7 tips for grocery shopping with young kids

Before I had kids, I took for granted how easy it was to do menial tasks, like getting in the car, making a meal, or running errands. Now here I am with a 4-year-old, a one-year-old, and an infant, and nothing is easy. Going to the grocery store with kids can feel like an insurmountable task - a new mom's Everest. But little by little, you get better at it. You learn tips and tricks to get through those aisles, and before you know it, you're breezing through checkout like a pro. Just kidding, your kids will probably still be screaming and begging you for a sticker while you try to pay for your groceries, but it won't bother you as much. 

That's right. Even the most seasoned mom will feel frazzled while grocery shopping with young kids. We're all in this together! So with that in mind, here are some things I've learned along the way, from one mom just trying to figure it out to another.  

grocery shopping with kids

1. Bring snacks and water

When we go to the grocery store, you would think we're packing snacks for a week long camping trip. I'd rather be over prepared than face a meltdown of epic proportions in the produce section, though, so I bring apple slices, animal crackers, and the kids' water bottles in my purse. Also, check to see if your grocery store offers a free cookie or piece of fruit for kids to snack on while grocery shopping! I love these snack traps (affiliate link) to slow the kids down a bit, and prevent spills.

2. Have a child containment game plan

grocery shopping with toddlers

I have a 4 year old, a 1 year old, and an infant, so I have to figure out how to situate everyone and  have room for the groceries. The best solution I have found is to put the older 2 in one of the giant shopping carts with two seats attached, and either wear the baby, or use the Binxy Baby - a shopping cart hammock that allows your baby to lounge comfortably while still leaving your hands free and plenty of room for food in the shopping cart. It's super easy to clip onto the sides of the cart, and I love that it rolls up neatly to fit in my purse or diaper bag.  Lewis loved being able to see everything that was going on, and I got so many comments and compliments about my Binxy Baby as I strolled the aisles of Target. Honestly, I wish they made adult sized ones, because who wouldn't want to be relaxing in a hammock while at Target? It's basically already my idea of a vacation anyway. Use my affiliate link and get 10% off any hammock HERE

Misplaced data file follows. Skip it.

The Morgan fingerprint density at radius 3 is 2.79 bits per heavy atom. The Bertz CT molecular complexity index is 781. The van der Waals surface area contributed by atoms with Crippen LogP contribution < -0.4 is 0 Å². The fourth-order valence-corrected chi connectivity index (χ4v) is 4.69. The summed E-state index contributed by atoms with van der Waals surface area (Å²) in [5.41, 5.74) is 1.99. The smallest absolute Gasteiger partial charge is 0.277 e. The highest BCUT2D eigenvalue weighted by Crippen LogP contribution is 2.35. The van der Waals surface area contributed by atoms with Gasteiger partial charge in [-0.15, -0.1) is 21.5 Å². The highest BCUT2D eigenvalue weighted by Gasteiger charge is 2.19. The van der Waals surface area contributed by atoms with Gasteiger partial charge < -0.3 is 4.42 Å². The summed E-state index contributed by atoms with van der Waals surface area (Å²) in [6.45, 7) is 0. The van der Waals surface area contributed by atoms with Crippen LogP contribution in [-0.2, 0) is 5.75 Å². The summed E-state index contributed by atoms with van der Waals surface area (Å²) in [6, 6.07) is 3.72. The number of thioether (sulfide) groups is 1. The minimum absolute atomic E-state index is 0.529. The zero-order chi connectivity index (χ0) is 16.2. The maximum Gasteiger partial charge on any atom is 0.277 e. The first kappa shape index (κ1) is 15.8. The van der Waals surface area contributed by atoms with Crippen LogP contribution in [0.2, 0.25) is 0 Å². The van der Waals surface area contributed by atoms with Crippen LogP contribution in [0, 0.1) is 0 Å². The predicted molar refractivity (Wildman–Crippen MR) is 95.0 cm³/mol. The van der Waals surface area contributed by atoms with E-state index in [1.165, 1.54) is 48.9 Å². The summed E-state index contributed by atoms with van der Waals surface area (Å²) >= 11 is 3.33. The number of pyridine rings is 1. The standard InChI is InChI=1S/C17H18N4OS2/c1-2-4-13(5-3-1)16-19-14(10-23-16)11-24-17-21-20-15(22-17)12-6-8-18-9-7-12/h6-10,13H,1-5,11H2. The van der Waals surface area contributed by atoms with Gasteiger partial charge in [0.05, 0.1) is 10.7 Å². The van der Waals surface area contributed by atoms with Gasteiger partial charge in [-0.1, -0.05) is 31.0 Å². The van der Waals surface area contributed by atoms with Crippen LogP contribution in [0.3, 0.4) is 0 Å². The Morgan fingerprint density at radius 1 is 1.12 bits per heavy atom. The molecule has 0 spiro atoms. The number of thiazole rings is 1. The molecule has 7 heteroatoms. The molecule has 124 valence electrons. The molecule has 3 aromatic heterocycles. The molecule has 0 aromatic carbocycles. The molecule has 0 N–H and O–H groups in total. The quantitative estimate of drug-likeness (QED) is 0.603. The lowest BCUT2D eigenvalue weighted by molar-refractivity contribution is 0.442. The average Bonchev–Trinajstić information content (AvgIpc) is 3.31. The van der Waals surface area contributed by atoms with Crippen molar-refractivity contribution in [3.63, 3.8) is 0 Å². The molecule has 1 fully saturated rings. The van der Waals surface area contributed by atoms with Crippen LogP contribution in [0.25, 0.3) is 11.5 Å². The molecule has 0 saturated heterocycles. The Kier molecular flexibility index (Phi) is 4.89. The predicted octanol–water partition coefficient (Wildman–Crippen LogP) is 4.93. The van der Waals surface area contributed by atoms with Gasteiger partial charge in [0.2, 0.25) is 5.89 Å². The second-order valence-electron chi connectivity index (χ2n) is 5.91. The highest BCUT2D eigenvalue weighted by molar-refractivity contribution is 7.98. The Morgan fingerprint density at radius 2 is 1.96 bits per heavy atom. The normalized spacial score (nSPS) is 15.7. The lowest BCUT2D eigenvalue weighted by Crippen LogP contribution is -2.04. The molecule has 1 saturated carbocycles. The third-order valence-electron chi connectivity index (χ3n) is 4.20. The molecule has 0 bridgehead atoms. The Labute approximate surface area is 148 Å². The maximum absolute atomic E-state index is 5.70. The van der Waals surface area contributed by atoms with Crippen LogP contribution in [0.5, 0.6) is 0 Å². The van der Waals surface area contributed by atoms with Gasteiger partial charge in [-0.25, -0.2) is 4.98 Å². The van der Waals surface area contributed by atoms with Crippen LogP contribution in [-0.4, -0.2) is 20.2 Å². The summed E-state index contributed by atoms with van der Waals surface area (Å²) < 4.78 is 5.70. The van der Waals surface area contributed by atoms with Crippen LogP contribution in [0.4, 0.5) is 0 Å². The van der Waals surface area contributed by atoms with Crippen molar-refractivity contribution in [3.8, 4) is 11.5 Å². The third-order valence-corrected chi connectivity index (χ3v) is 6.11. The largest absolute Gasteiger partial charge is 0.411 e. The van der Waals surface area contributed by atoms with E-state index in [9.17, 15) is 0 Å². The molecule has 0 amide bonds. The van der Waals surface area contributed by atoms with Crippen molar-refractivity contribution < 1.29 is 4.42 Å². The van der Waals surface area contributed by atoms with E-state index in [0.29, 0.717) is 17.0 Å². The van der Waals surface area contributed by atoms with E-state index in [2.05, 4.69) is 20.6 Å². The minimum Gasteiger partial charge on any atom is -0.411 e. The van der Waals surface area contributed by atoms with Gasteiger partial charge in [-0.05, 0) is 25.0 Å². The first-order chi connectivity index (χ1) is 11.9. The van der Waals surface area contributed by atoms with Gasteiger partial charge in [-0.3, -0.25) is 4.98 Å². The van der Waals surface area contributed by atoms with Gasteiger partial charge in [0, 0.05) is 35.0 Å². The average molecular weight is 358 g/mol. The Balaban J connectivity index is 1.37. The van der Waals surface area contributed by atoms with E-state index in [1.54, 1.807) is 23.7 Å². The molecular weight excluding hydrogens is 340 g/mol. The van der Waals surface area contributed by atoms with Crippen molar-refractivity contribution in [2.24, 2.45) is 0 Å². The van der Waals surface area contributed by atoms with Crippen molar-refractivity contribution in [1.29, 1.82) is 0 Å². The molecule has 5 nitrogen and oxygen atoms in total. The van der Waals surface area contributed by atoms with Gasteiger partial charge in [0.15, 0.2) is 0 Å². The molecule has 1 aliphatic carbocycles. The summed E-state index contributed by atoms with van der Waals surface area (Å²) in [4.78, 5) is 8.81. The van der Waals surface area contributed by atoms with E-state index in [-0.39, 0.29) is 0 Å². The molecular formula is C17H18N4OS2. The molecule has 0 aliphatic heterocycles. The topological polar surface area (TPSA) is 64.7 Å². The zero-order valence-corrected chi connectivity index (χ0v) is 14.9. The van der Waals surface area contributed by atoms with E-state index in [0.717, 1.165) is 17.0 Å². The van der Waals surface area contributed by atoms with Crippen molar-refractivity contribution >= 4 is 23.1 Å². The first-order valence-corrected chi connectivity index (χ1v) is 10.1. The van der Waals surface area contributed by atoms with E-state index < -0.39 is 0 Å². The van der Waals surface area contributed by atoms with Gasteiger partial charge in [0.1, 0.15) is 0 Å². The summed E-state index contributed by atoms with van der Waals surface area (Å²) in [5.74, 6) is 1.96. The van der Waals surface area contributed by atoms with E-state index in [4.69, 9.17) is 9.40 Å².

I received the Binxy Baby product in exchange for review. All thoughts and opinions expressed are 100% my own. Thanks for supporting the brands that support this blog!

3. Come prepared with a list

This seems obvious, but I feel it bears saying. When I grocery shop by myself, I still bring a list, but even if I forget the list at home, I can still usually remember everything I was supposed to get. If I'm with the kids, all bets are off, since the majority of my brain power is going toward keeping them occupied, quelling the whining, breaking up arguments, or soothing a baby. I need all the help I can get to keep track of what we're buying, since we like to stay on track with our tight grocery budget!

4. Involve your kids